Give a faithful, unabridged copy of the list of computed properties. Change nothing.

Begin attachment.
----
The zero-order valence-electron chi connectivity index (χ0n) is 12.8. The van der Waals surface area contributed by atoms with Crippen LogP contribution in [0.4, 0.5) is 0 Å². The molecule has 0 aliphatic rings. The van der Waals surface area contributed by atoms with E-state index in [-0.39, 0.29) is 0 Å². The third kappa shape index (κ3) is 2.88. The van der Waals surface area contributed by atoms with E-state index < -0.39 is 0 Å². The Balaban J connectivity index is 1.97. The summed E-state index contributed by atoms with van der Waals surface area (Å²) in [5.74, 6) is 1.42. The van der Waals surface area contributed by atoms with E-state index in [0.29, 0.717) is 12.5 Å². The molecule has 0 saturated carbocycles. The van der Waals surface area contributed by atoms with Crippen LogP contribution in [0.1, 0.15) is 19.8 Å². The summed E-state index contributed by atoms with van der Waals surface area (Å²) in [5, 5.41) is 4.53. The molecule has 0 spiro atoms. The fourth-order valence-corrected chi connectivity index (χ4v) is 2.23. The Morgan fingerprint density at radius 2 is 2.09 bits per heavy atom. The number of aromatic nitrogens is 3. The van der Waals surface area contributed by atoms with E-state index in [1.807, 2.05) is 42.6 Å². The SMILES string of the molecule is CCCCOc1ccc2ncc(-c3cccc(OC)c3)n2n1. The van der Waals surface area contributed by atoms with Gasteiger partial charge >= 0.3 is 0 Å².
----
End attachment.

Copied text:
The zero-order valence-electron chi connectivity index (χ0n) is 12.8. The van der Waals surface area contributed by atoms with Crippen LogP contribution in [0.4, 0.5) is 0 Å². The molecule has 0 aliphatic rings. The van der Waals surface area contributed by atoms with E-state index in [-0.39, 0.29) is 0 Å². The third kappa shape index (κ3) is 2.88. The van der Waals surface area contributed by atoms with E-state index < -0.39 is 0 Å². The Balaban J connectivity index is 1.97. The summed E-state index contributed by atoms with van der Waals surface area (Å²) in [5.74, 6) is 1.42. The van der Waals surface area contributed by atoms with E-state index in [0.29, 0.717) is 12.5 Å². The molecule has 0 saturated carbocycles. The van der Waals surface area contributed by atoms with Crippen LogP contribution in [0.1, 0.15) is 19.8 Å². The summed E-state index contributed by atoms with van der Waals surface area (Å²) in [5, 5.41) is 4.53. The molecule has 0 spiro atoms. The fourth-order valence-corrected chi connectivity index (χ4v) is 2.23. The Morgan fingerprint density at radius 2 is 2.09 bits per heavy atom. The number of aromatic nitrogens is 3. The van der Waals surface area contributed by atoms with E-state index in [1.807, 2.05) is 42.6 Å². The SMILES string of the molecule is CCCCOc1ccc2ncc(-c3cccc(OC)c3)n2n1. The van der Waals surface area contributed by atoms with Gasteiger partial charge >= 0.3 is 0 Å².